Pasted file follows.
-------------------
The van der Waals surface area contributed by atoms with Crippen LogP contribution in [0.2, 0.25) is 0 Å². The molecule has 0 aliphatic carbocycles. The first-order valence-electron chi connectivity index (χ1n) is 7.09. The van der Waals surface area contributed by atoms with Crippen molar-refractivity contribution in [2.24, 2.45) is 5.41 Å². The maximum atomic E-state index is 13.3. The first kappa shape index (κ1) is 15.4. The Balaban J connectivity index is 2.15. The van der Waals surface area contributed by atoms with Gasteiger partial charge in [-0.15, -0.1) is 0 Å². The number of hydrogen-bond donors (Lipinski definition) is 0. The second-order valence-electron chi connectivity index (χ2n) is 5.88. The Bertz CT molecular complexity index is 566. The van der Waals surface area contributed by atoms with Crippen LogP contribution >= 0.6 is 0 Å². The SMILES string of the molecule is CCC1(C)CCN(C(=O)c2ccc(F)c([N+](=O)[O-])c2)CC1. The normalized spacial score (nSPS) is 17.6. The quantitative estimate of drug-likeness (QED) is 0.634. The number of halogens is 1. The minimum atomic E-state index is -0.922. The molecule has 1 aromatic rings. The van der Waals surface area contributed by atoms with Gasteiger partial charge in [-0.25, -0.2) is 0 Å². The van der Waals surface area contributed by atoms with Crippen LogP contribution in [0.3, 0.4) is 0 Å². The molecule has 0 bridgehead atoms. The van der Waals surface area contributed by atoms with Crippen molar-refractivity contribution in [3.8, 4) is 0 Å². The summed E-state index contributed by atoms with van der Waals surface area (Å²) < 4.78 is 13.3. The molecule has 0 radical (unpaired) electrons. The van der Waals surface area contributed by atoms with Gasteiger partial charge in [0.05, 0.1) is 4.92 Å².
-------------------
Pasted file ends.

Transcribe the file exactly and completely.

The van der Waals surface area contributed by atoms with Crippen LogP contribution in [0.2, 0.25) is 0 Å². The molecule has 0 aliphatic carbocycles. The first-order valence-electron chi connectivity index (χ1n) is 7.09. The van der Waals surface area contributed by atoms with Crippen molar-refractivity contribution in [2.24, 2.45) is 5.41 Å². The maximum atomic E-state index is 13.3. The first kappa shape index (κ1) is 15.4. The Balaban J connectivity index is 2.15. The van der Waals surface area contributed by atoms with Gasteiger partial charge in [-0.15, -0.1) is 0 Å². The number of hydrogen-bond donors (Lipinski definition) is 0. The second-order valence-electron chi connectivity index (χ2n) is 5.88. The Bertz CT molecular complexity index is 566. The van der Waals surface area contributed by atoms with Crippen LogP contribution >= 0.6 is 0 Å². The SMILES string of the molecule is CCC1(C)CCN(C(=O)c2ccc(F)c([N+](=O)[O-])c2)CC1. The normalized spacial score (nSPS) is 17.6. The quantitative estimate of drug-likeness (QED) is 0.634. The number of halogens is 1. The minimum atomic E-state index is -0.922. The molecule has 1 aromatic rings. The van der Waals surface area contributed by atoms with Gasteiger partial charge in [-0.25, -0.2) is 0 Å². The van der Waals surface area contributed by atoms with Crippen LogP contribution in [0.3, 0.4) is 0 Å². The molecule has 0 bridgehead atoms. The van der Waals surface area contributed by atoms with Crippen molar-refractivity contribution in [3.8, 4) is 0 Å². The summed E-state index contributed by atoms with van der Waals surface area (Å²) < 4.78 is 13.3. The molecule has 0 radical (unpaired) electrons. The van der Waals surface area contributed by atoms with Gasteiger partial charge in [0.05, 0.1) is 4.92 Å².